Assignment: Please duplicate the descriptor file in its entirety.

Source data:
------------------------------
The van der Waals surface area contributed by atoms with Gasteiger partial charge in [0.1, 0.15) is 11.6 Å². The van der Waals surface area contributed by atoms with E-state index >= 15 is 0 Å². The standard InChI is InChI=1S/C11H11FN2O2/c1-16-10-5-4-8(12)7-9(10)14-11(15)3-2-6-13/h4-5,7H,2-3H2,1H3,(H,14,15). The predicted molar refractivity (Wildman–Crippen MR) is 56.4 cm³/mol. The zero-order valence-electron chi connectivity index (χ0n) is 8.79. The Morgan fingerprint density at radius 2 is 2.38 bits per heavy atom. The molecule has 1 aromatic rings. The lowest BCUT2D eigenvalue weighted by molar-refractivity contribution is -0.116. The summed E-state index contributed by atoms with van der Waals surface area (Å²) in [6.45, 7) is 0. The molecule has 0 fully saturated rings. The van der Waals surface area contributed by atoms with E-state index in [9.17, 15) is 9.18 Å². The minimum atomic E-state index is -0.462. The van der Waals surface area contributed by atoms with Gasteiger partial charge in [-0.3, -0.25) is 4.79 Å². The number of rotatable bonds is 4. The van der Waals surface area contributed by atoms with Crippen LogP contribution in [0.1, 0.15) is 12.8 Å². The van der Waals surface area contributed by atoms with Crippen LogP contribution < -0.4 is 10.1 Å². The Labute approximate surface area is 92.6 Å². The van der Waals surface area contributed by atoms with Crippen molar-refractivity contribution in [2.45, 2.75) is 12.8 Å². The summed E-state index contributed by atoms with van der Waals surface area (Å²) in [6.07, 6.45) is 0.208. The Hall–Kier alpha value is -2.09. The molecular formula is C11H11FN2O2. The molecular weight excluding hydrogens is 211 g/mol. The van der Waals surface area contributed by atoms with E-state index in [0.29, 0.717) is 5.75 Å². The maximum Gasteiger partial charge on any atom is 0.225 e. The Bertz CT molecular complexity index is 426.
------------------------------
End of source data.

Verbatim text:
The van der Waals surface area contributed by atoms with Gasteiger partial charge in [0.1, 0.15) is 11.6 Å². The van der Waals surface area contributed by atoms with E-state index >= 15 is 0 Å². The standard InChI is InChI=1S/C11H11FN2O2/c1-16-10-5-4-8(12)7-9(10)14-11(15)3-2-6-13/h4-5,7H,2-3H2,1H3,(H,14,15). The predicted molar refractivity (Wildman–Crippen MR) is 56.4 cm³/mol. The zero-order valence-electron chi connectivity index (χ0n) is 8.79. The Morgan fingerprint density at radius 2 is 2.38 bits per heavy atom. The molecule has 1 aromatic rings. The lowest BCUT2D eigenvalue weighted by molar-refractivity contribution is -0.116. The summed E-state index contributed by atoms with van der Waals surface area (Å²) in [6.45, 7) is 0. The molecule has 0 fully saturated rings. The van der Waals surface area contributed by atoms with E-state index in [9.17, 15) is 9.18 Å². The minimum atomic E-state index is -0.462. The van der Waals surface area contributed by atoms with Gasteiger partial charge in [-0.3, -0.25) is 4.79 Å². The number of rotatable bonds is 4. The van der Waals surface area contributed by atoms with Crippen LogP contribution in [0.1, 0.15) is 12.8 Å². The van der Waals surface area contributed by atoms with Crippen LogP contribution < -0.4 is 10.1 Å². The Labute approximate surface area is 92.6 Å². The van der Waals surface area contributed by atoms with Crippen molar-refractivity contribution in [2.45, 2.75) is 12.8 Å². The summed E-state index contributed by atoms with van der Waals surface area (Å²) in [6.07, 6.45) is 0.208. The Hall–Kier alpha value is -2.09. The molecular formula is C11H11FN2O2. The molecular weight excluding hydrogens is 211 g/mol. The van der Waals surface area contributed by atoms with E-state index in [0.29, 0.717) is 5.75 Å². The maximum Gasteiger partial charge on any atom is 0.225 e. The Bertz CT molecular complexity index is 426.